Thomas Ricento

THOMAS RICENTO

Okay. The English-only movement uh in the United States uh has had a bad affect, I think on the situation for students in school because the message that students get who don’t speak English is that their language somehow is not quite important enough uh to be considered as equal to uh English. Somehow English comes across in this movement as being superior. Uh so the atti – the affect on attitudes is very strong, I think. The evidence suggests that students who go to schools in environments where their language and their culture is not valued tend to uh get greater distance from – from their teachers, from their peers, and feel less invested in the education uh that’s offered to them.

I think it’s a mistake to enforce English-only in the classroom. Uh I – I think – I can say that with confidence because students that come to school with another language and use it – are using it in a natural way. Uh they’re accepted by using that language in most contexts in their life, and if you create one context where their language is not valued or cannot even be spoken, I think it sends a very powerful message to them that – uh their culture and their language because language and culture are very closely tied for all of us are somehow suspect. Uh, so there – there’s no harm in – in using language. Frankly, bilingual education programs uh to the extent their – their well modeled uh can be ideal. But even if it’s an ESL program where you have specialized teachers with specialized training, uh using the non-English language, translating, answering questions, allowing students to talk with each other in the language, allowing students even to introduce their language uh is some aspect of – of the normal course of the classroom activity. It can be fine. It’s – it’s a very reaffirming message.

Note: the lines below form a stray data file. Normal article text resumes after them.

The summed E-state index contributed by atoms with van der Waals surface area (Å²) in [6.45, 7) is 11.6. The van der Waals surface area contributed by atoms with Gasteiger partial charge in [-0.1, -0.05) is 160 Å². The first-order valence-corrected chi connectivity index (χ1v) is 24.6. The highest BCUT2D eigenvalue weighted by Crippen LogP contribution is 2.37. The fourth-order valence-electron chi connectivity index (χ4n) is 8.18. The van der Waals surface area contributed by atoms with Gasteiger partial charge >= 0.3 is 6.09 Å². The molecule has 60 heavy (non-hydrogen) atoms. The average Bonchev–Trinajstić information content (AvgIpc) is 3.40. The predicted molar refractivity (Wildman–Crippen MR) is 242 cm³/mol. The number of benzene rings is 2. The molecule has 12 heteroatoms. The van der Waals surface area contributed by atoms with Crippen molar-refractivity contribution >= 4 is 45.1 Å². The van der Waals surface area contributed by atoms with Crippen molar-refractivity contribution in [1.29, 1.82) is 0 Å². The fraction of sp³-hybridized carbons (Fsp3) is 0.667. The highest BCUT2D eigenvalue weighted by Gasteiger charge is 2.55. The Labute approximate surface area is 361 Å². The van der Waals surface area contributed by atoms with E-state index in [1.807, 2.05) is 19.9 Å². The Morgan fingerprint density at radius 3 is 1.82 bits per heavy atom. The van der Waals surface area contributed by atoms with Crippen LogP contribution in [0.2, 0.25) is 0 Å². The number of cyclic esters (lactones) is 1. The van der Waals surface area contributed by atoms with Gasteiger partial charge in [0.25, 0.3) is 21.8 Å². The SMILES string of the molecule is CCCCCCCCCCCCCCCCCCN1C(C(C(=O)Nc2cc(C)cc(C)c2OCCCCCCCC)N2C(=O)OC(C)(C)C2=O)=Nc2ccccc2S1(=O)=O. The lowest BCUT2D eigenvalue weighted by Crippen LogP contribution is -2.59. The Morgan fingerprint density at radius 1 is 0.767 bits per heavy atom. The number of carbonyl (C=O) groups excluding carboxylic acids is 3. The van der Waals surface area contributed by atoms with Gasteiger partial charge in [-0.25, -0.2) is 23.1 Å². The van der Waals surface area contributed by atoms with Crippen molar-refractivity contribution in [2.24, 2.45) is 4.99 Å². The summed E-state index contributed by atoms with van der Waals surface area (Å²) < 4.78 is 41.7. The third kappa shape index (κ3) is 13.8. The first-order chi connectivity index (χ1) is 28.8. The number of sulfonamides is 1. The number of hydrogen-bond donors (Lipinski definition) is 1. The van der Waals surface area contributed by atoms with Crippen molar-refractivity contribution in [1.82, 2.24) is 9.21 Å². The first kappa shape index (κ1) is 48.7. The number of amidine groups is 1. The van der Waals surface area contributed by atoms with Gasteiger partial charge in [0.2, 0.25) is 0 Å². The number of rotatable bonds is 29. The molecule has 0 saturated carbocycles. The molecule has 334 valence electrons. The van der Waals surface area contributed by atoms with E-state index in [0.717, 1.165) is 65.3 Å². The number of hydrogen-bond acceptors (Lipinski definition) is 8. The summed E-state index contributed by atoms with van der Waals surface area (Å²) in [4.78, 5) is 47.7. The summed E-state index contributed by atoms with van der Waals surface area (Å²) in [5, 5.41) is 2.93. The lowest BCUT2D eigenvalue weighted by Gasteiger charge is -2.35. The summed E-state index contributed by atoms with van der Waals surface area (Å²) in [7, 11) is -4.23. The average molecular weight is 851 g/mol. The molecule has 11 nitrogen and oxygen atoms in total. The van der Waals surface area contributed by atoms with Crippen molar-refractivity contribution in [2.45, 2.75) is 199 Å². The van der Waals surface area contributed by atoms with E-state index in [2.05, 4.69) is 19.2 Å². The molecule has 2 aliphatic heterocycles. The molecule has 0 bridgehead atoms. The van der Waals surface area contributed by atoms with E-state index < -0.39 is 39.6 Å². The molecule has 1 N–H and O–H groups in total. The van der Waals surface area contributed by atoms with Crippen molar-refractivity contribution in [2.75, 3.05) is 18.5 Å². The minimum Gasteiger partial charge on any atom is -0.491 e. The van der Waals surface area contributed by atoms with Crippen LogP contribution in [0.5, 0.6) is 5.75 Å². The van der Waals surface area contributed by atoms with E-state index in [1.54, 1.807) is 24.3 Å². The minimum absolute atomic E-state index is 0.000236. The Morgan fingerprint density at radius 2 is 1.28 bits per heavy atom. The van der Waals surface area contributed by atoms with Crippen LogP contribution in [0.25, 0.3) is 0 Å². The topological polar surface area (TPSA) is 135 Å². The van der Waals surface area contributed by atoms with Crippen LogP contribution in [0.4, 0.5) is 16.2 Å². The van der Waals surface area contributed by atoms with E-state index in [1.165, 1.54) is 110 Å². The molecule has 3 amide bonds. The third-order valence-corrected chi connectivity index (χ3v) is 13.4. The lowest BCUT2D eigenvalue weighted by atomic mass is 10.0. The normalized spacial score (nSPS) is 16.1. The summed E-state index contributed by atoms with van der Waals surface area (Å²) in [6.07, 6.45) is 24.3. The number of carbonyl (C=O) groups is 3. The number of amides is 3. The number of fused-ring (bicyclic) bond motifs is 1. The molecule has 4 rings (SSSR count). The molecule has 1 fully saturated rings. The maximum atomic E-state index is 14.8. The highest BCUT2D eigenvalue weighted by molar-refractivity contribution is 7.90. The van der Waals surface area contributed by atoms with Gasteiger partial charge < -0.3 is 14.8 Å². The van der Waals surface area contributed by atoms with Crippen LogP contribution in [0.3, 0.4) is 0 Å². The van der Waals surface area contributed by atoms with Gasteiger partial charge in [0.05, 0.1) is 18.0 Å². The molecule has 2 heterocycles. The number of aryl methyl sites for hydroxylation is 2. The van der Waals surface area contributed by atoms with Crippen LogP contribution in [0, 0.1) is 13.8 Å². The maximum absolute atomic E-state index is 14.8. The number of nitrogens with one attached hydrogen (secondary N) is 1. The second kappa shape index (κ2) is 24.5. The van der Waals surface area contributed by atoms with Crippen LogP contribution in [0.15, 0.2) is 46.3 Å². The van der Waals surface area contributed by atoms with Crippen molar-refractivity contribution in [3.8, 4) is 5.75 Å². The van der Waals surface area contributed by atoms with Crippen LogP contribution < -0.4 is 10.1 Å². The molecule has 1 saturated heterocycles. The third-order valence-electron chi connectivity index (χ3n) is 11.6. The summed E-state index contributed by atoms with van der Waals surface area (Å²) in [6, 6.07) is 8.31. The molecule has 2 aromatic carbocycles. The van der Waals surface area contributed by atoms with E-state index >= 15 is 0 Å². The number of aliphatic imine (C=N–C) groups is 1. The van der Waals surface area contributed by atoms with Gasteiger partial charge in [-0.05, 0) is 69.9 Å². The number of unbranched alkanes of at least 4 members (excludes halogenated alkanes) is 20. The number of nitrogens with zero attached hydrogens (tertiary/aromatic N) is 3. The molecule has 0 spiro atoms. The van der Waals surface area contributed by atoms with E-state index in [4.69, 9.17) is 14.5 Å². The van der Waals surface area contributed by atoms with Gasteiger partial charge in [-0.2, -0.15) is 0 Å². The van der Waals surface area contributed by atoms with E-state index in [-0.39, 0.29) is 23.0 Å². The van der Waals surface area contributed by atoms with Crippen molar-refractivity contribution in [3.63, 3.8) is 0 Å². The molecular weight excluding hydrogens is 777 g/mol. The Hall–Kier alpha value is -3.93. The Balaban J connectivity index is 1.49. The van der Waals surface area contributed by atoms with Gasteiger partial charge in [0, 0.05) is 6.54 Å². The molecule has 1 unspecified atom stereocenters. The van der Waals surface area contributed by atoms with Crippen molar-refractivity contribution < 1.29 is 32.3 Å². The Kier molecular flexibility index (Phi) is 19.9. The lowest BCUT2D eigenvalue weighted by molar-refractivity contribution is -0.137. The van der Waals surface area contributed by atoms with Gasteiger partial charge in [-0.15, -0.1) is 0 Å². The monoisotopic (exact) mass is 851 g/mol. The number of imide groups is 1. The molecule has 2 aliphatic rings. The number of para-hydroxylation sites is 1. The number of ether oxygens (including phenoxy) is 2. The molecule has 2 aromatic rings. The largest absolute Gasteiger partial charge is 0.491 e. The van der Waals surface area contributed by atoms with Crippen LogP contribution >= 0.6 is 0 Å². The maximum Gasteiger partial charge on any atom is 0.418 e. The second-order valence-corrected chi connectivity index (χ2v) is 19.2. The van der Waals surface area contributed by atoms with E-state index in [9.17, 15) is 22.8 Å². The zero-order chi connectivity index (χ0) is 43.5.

Yeah. Correcting enunciation a lot. (Interruption) Oh, I’m sorry. Say it again. (Interruption) Okay. Uh teachers can – can send a lot of bad messages by the way they respond to students use of language in the school. If they correct a student’s pronunciation uh by repeating what they – they say constantly, it can be very inhibiting to a student. None of us likes to be corrected. Uh students sometimes can be more tolerant, but if you do it enough I think they become very uh, uh troubled by that. Uh also admonishing them from using their language is a bad idea. Uh I don’t think a child should ever be admonished, or punished, or singled out in any way for using their language in the classroom. Um so those are at least two things that I think are things to consider.

Uh a classroom in which language was used as a resource would – would have evidence in very tangible ways uh to show this. Um certainly you could have literature or poems uh available, for example, on the wall in another language, in two languages, in Hopi, or Navajo, or Spanish, or Farsi. Uh you could have culture days where students could come in pre – and present something in their own language, or even in English and – and talk about something – say something about their culture and language, have students present little skits or dialogs, um bring in tapes or uh – videos uh or movies so that students can – can see the use of the language in real uh – real context, in real media and say, “Yeah, so and so speaks Farsi, or Hopi, or Spanish, and isn’t that – isn’t that nice and there are some poems or songs that we can learn and sing.

The things that determine language status in a community have to do with the perceptions that the dominant culture holds towards speakers of the other language. Uh if they have a stereotype view, that they are of an economically less well off, perhaps, or that they view people that speak a particular language come from a particular part of the world and think that the characteristics of those people are not ones that they can identify with uh then the language that those people speak may be also looked down upon. Um okay.